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September 2nd, 2017, 12:43 PM   #1
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From: Oxford

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Probability re Placebo

Any help appreciated to calculate the below.

A clinical trial has two arms.

Arm 1 is placebo. The results generated were 17 responders out of 44 patients (38.6%)

Arm 2 is the active trial. The results generated were 49 responders out of 90 patients (54.4%)

How do I calculate the p number to show the likelihood of the active arm obtaining that statistical result by chance, i.e. the chance of there being no real difference between the active arm and placebo?

Anything under p=0.05 will be statistically significant, which is what I am trying to assess.

Thanks in advance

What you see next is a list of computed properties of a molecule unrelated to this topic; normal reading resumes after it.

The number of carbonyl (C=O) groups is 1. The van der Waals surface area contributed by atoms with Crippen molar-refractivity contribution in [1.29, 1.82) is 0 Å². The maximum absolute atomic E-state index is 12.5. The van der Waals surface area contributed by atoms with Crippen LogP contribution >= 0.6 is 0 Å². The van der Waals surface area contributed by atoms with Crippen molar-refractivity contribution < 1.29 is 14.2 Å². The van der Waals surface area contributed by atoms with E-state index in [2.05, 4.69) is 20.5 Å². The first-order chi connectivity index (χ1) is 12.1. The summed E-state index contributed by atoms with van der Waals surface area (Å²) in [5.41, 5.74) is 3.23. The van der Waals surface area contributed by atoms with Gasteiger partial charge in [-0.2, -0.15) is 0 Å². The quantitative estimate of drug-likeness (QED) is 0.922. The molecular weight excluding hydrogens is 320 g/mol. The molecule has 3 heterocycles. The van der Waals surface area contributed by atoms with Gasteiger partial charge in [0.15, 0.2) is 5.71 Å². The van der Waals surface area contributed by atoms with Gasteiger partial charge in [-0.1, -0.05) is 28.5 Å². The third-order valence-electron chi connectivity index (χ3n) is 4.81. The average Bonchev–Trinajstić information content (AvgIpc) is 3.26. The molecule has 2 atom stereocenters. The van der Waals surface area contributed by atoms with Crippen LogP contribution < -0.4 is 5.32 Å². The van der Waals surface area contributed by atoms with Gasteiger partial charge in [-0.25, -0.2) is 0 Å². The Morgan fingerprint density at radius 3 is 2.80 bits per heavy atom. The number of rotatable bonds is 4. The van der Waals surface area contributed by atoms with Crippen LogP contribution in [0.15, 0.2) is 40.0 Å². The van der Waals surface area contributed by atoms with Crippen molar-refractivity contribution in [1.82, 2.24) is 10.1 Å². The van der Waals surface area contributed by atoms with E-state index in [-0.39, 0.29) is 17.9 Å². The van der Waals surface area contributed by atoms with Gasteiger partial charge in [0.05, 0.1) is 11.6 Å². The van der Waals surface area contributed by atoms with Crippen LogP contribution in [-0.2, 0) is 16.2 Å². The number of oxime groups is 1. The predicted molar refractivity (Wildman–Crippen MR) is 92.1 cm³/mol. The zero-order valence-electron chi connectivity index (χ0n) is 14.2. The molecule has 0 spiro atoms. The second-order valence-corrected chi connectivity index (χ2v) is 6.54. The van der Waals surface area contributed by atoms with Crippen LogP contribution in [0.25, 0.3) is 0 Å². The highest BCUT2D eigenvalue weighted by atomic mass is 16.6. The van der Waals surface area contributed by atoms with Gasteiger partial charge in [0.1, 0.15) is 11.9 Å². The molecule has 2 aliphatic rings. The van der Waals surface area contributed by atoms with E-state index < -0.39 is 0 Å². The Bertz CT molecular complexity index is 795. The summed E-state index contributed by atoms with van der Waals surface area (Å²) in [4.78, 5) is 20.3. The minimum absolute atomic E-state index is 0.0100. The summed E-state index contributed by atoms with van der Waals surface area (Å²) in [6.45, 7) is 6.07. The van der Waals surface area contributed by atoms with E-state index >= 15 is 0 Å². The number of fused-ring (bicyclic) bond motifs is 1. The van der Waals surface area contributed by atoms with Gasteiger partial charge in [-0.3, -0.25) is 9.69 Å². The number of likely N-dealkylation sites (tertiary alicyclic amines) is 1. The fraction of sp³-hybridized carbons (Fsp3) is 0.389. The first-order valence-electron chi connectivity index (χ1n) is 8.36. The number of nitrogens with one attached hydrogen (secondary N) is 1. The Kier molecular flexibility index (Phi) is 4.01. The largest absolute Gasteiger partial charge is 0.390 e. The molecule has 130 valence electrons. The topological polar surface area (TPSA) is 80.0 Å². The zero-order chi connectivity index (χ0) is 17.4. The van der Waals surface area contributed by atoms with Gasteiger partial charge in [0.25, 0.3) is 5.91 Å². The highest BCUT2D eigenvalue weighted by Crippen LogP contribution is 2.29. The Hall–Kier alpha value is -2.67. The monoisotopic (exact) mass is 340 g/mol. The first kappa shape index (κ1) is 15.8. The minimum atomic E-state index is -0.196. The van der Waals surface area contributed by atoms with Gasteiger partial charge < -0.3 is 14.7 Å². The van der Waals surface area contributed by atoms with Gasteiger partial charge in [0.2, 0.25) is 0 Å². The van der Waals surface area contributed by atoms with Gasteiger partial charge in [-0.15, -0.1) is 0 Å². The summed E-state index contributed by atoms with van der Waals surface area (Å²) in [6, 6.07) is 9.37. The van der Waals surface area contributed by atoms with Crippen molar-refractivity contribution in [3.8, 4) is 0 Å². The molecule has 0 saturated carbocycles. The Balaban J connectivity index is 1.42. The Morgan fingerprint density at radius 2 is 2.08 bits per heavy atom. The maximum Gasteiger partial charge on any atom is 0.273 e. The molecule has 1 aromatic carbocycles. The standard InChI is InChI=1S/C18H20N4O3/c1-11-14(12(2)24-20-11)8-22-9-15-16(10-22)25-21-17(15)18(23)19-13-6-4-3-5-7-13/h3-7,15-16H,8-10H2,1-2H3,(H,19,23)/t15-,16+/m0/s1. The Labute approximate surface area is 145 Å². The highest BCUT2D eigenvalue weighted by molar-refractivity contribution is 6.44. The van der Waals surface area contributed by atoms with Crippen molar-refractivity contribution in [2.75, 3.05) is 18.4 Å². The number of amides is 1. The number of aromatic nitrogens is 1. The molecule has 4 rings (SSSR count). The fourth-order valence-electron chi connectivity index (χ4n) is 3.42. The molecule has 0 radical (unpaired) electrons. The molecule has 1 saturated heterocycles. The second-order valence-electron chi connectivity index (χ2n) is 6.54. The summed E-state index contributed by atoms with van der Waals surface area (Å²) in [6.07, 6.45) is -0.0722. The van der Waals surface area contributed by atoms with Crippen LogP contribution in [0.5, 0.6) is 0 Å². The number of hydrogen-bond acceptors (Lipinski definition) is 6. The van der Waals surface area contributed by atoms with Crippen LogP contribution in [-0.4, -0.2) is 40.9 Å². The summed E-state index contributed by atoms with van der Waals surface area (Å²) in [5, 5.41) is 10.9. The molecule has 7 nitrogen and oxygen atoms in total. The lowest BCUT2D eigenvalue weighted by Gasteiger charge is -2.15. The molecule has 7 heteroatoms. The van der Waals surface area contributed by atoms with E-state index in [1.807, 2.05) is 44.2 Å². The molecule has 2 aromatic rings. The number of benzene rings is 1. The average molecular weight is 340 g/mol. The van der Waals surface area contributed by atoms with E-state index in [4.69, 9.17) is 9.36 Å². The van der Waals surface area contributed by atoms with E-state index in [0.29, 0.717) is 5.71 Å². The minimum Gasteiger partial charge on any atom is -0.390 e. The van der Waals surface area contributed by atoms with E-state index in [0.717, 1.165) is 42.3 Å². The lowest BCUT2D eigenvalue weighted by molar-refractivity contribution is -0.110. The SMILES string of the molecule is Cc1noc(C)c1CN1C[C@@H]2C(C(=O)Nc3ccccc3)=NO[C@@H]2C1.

Last edited by siciliankan; September 2nd, 2017 at 12:44 PM. Reason: Extra information
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September 10th, 2017, 04:17 AM   #2
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so lets create the probability square.
                                 prob(react to placebo) | prob(not react to placebo) |
 prob(react to actual)                                  |                                      |49/90
prob(not react to actual)                              |                                      |41/90
                                       17/44                  |  27/44                            | 1
we're looking for the upper left, the probability of reacting to placebo, and actual, which is simply 17/44*49/90 = 833/3960 =0.21 approx.
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October 27th, 2017, 11:25 AM   #3
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Just put the following numbers into this chisquare calculator

17 27
49 41

you will get a p value of 0.085631065798, which is larger than 0.05.
Therefore, it is not significant at 0.05 level and you can not reject the null hypothesis of independence that placebo and trial are the same in 'react or not'.
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Last edited by James White; October 27th, 2017 at 11:43 AM.
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